Of music and memories in Pune: 22 years on

It doesn’t take much to trigger off old memories. Take for instance the invitation I received to attend a classical music concert by renowned flautist Milind Date at the Gandharva Mahavidyala, Pune.

The invitation took me back to the time I was studying in Fergusson College (Pune) where Milind and I were batchmates with some common classes and practicals.  We were not close friends or belonged to the same ‘group’, but were more of acquaintances with some common friends. All through college, I had no idea of Milind’s music and got to know of it only in my third year of college. How I got to know is a story worth sharing, but I request for a little patience from you.

Milind and I re-connected many years after college when I joined Facebook in 2007 and over the next few years, remained in touch via Facebook. I followed his concert announcements and tours and listened to the snippets that he would share, but never managed to meet him or make it to one of Milind’s live performances. The invitation was a chance to remedy that. 🙂

The invitation was doubly attractive as it was taking place at Gandharva Mahavidyalaya, where I learnt Hindustani Classical music. Every Wednesday morning, for 2 years, I attended vocal music classes before college. I loved everything about my music school — my guruji, the traditional architecture of the school building, the cool whitewashed halls and dhurrie-covered floors, the music rooms lined with tanpuras, sitars, harmoniums and tablas… Those musical mornings were magical and after a world filled with Bihag or Kaafi or Yaman or Patadeep or whatever raga I would be learning at the moment, it would be difficult to concentrate in my college lectures.

In other words, it was musical heaven and one that I had not visited in 22 years. And after I receive the invitation, I could not wait to visit it again after all this time. So that Wednesday in January, I took the afternoon bus to Pune to arrive well in time for the evening concert.

You know that feeling when you are about to meet someone or return to a place after a long time? That feeling of mounting excitement? That’s what I was feeling when I got off the rickshaw and walked towards the entrance to Gandharva Mahavidyalaya.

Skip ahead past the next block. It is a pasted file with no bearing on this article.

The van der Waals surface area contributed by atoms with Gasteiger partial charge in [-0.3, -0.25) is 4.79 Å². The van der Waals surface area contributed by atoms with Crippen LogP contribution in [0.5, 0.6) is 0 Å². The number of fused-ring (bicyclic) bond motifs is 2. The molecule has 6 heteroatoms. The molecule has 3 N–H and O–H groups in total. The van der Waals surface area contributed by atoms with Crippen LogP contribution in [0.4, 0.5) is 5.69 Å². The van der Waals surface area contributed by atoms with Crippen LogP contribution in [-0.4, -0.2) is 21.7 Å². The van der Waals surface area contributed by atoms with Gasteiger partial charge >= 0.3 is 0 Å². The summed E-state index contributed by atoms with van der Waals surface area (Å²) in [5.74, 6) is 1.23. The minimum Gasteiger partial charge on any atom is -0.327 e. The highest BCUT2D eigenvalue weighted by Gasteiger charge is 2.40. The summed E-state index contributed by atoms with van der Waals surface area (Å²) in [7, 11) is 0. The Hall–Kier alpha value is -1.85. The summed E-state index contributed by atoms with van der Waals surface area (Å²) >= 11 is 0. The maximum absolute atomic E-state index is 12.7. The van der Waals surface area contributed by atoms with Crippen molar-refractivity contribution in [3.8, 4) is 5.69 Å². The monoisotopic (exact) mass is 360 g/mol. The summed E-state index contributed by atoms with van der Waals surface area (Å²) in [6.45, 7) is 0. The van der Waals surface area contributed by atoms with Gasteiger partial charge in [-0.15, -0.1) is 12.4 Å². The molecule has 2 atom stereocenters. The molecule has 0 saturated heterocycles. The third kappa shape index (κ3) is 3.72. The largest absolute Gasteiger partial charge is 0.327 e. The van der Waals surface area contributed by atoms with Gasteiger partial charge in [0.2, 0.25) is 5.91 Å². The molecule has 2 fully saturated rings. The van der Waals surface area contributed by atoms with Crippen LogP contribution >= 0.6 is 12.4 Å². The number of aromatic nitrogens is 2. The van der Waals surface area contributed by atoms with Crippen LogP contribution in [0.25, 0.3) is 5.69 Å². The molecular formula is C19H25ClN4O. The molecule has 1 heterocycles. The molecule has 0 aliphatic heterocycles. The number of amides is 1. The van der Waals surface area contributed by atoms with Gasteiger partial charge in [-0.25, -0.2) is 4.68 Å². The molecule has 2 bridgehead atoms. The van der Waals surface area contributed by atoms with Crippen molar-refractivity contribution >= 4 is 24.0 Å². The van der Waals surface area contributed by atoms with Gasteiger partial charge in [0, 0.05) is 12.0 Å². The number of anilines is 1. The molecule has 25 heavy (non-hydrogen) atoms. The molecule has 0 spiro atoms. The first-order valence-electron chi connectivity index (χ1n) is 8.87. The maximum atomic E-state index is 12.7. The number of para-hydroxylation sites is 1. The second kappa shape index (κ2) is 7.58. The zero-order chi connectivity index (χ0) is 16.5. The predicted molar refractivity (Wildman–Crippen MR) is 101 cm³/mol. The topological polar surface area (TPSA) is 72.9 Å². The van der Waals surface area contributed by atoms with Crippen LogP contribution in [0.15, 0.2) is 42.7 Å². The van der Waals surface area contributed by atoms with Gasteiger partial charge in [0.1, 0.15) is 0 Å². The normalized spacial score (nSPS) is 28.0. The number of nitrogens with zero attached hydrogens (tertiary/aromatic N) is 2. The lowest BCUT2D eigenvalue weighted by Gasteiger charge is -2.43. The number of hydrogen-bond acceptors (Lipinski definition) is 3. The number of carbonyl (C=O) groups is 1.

Within minutes the excitement turned to confusion and then frustration when I couldn’t find the entrance. I walked up and down the crowded street paying attention to every single shop sign, every marker, every signboard for a clue that would direct me to the school entrance, but in vain. Granted it was 22 years since I had last been here, why couldn’t I find the entrance when the address remained the same? Was my memory wrong? Misplaced? Was this a sign of ageing?

Finally, I asked a shopkeeper and was directed to the school. And realised why I had missed it. Gone was the old building with its traditional architecture; in its place was a modern, concrete building. The changes continued inside as well with a reception, tiled floor, notice boards, an office… it no longer felt like the cozy heaven I remembered. I felt quite dazed and if it were not for the sounds of students learning music, I would have thought I was in the wrong place and fled.

Instead, I made my way to the concert venue and waited for Milind to arrive and the concert to begin. There was a percussion instrument concert before Milind’s concert with Nitin Satav on the  Djembe, Rohit Kulkarni on the Keyboards, Uday deshpande on the Tabla, and Sukhad Mundhe on the Pakhawaj. I’m glad for that as it helped to get me out of the dazed feeling I had got into.

Uday Deshpande, Sukhad Munde, Gandharva Mahavidyalaya
Uday Deshpande on the tabla and Sukhad Munde on the Pakhawaj

By the time Milind’s concert began, I had also stopped bemoaning the changes that had taken place in my music school. Milind played Jog and Bhoopali and was accompanied by Sridhar Parthasarathy on the Mridangam and Charudatta Phadke on the Tabla. It was wonderful to finally hear him live after all these years. The small audience at the concert hall in Gandharva Mahavidyalaya was an appreciative one and it was a pleasure being part of that experience as well.

Charudatta Phadke, Milind Date and Sridhar Parthasarathy, Gandharva Mahavidyalaya
(L to R) Charudatta Phadke, Milind Date and Sridhar Parthasarathy

As I watched Milind play, and listened to and absorbed his wonderful music, I couldn’t help recalling an incident from 22 years back.

My final year exams were over and I had come to Bombay (now Mumbai) on a day trip to meet my brother who was working in the city at that time. I literally bumped into Milind, who was running to take the train to Pune, at Victoria Terminus (now Chhatrapati Shivaji Terminus).

Both of us expressed surprise at meeting each other at Mumbai of all places. And I remarked how I hadn’t seen him for quite a while during classes and practicals, blah, blah, blah… And what was he doing in Mumbai? Milind replied that he had come to buy some “flu…”. Due to the constant announcements and general din, I didn’t hear what Milind said. And before I could ask him again, he excused himself and ran off to board his train.